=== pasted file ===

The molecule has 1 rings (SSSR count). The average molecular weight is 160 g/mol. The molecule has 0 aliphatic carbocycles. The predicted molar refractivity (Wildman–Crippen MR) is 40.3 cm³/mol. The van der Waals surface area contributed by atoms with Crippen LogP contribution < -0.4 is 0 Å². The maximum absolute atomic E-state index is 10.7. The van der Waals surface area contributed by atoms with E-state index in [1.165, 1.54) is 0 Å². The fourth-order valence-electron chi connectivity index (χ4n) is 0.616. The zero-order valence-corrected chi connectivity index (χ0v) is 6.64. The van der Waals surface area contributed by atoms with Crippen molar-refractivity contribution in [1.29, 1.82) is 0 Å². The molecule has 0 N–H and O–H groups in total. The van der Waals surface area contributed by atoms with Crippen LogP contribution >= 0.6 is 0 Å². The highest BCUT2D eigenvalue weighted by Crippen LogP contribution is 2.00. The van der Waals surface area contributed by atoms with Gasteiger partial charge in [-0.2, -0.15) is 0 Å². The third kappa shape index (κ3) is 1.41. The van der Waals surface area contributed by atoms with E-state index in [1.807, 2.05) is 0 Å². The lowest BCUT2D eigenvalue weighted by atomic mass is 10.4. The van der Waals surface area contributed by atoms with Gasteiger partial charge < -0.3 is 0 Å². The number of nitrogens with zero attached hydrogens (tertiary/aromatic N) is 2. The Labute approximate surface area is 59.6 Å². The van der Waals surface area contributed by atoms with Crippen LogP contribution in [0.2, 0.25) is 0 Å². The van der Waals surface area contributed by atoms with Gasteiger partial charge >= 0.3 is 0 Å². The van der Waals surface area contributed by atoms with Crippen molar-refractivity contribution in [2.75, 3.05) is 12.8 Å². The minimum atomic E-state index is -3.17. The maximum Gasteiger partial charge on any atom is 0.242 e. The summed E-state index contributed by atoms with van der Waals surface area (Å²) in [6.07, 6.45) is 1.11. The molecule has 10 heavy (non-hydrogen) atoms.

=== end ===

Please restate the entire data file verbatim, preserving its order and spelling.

The molecule has 1 rings (SSSR count). The average molecular weight is 160 g/mol. The molecule has 0 aliphatic carbocycles. The predicted molar refractivity (Wildman–Crippen MR) is 40.3 cm³/mol. The van der Waals surface area contributed by atoms with Crippen LogP contribution < -0.4 is 0 Å². The maximum absolute atomic E-state index is 10.7. The van der Waals surface area contributed by atoms with E-state index in [1.165, 1.54) is 0 Å². The fourth-order valence-electron chi connectivity index (χ4n) is 0.616. The zero-order valence-corrected chi connectivity index (χ0v) is 6.64. The van der Waals surface area contributed by atoms with Crippen molar-refractivity contribution in [1.29, 1.82) is 0 Å². The molecule has 0 N–H and O–H groups in total. The van der Waals surface area contributed by atoms with Crippen LogP contribution >= 0.6 is 0 Å². The highest BCUT2D eigenvalue weighted by Crippen LogP contribution is 2.00. The van der Waals surface area contributed by atoms with Gasteiger partial charge in [-0.2, -0.15) is 0 Å². The third kappa shape index (κ3) is 1.41. The van der Waals surface area contributed by atoms with E-state index in [1.807, 2.05) is 0 Å². The lowest BCUT2D eigenvalue weighted by atomic mass is 10.4. The van der Waals surface area contributed by atoms with Gasteiger partial charge < -0.3 is 0 Å². The number of nitrogens with zero attached hydrogens (tertiary/aromatic N) is 2. The Labute approximate surface area is 59.6 Å². The van der Waals surface area contributed by atoms with Crippen LogP contribution in [0.2, 0.25) is 0 Å². The van der Waals surface area contributed by atoms with Gasteiger partial charge >= 0.3 is 0 Å². The van der Waals surface area contributed by atoms with Crippen molar-refractivity contribution in [2.75, 3.05) is 12.8 Å². The minimum atomic E-state index is -3.17. The maximum Gasteiger partial charge on any atom is 0.242 e. The summed E-state index contributed by atoms with van der Waals surface area (Å²) in [6.07, 6.45) is 1.11. The molecule has 10 heavy (non-hydrogen) atoms.